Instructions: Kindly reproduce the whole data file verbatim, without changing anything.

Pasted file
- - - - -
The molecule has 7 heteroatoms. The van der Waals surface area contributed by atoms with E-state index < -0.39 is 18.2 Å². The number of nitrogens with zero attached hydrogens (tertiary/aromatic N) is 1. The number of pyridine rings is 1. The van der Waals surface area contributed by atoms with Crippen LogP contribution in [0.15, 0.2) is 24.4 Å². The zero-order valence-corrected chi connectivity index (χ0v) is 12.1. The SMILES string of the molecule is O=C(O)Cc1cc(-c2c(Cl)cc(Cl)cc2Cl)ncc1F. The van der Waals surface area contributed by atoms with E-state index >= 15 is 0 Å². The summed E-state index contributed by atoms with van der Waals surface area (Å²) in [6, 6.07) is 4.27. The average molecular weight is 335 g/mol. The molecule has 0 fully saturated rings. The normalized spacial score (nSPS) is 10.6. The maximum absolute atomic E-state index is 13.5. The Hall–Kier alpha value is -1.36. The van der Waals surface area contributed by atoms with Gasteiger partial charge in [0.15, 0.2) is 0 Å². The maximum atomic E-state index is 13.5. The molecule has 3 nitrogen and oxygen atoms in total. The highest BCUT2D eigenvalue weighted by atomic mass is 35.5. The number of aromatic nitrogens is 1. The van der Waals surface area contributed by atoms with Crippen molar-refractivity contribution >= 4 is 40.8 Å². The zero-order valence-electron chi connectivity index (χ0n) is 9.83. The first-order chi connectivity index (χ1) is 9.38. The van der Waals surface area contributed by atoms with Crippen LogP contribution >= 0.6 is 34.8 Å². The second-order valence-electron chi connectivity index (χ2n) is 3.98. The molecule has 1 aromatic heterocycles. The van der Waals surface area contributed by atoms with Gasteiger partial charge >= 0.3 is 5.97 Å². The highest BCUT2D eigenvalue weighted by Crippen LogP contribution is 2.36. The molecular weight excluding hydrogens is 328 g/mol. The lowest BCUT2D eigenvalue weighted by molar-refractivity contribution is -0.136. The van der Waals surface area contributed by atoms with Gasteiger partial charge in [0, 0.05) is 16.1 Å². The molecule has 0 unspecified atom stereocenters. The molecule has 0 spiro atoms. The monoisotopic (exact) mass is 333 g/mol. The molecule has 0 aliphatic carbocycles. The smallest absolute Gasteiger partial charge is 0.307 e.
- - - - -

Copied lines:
The molecule has 7 heteroatoms. The van der Waals surface area contributed by atoms with E-state index < -0.39 is 18.2 Å². The number of nitrogens with zero attached hydrogens (tertiary/aromatic N) is 1. The number of pyridine rings is 1. The van der Waals surface area contributed by atoms with Crippen LogP contribution in [0.15, 0.2) is 24.4 Å². The zero-order valence-corrected chi connectivity index (χ0v) is 12.1. The SMILES string of the molecule is O=C(O)Cc1cc(-c2c(Cl)cc(Cl)cc2Cl)ncc1F. The van der Waals surface area contributed by atoms with E-state index >= 15 is 0 Å². The summed E-state index contributed by atoms with van der Waals surface area (Å²) in [6, 6.07) is 4.27. The average molecular weight is 335 g/mol. The molecule has 0 fully saturated rings. The normalized spacial score (nSPS) is 10.6. The maximum absolute atomic E-state index is 13.5. The Hall–Kier alpha value is -1.36. The van der Waals surface area contributed by atoms with Gasteiger partial charge in [0.15, 0.2) is 0 Å². The maximum atomic E-state index is 13.5. The molecule has 3 nitrogen and oxygen atoms in total. The highest BCUT2D eigenvalue weighted by atomic mass is 35.5. The number of aromatic nitrogens is 1. The van der Waals surface area contributed by atoms with Crippen molar-refractivity contribution >= 4 is 40.8 Å². The zero-order valence-electron chi connectivity index (χ0n) is 9.83. The first-order chi connectivity index (χ1) is 9.38. The van der Waals surface area contributed by atoms with Crippen LogP contribution >= 0.6 is 34.8 Å². The second-order valence-electron chi connectivity index (χ2n) is 3.98. The molecule has 1 aromatic heterocycles. The van der Waals surface area contributed by atoms with Gasteiger partial charge >= 0.3 is 5.97 Å². The highest BCUT2D eigenvalue weighted by Crippen LogP contribution is 2.36. The molecular weight excluding hydrogens is 328 g/mol. The lowest BCUT2D eigenvalue weighted by molar-refractivity contribution is -0.136. The van der Waals surface area contributed by atoms with Gasteiger partial charge in [0, 0.05) is 16.1 Å². The molecule has 0 unspecified atom stereocenters. The molecule has 0 spiro atoms. The monoisotopic (exact) mass is 333 g/mol. The molecule has 0 aliphatic carbocycles. The smallest absolute Gasteiger partial charge is 0.307 e.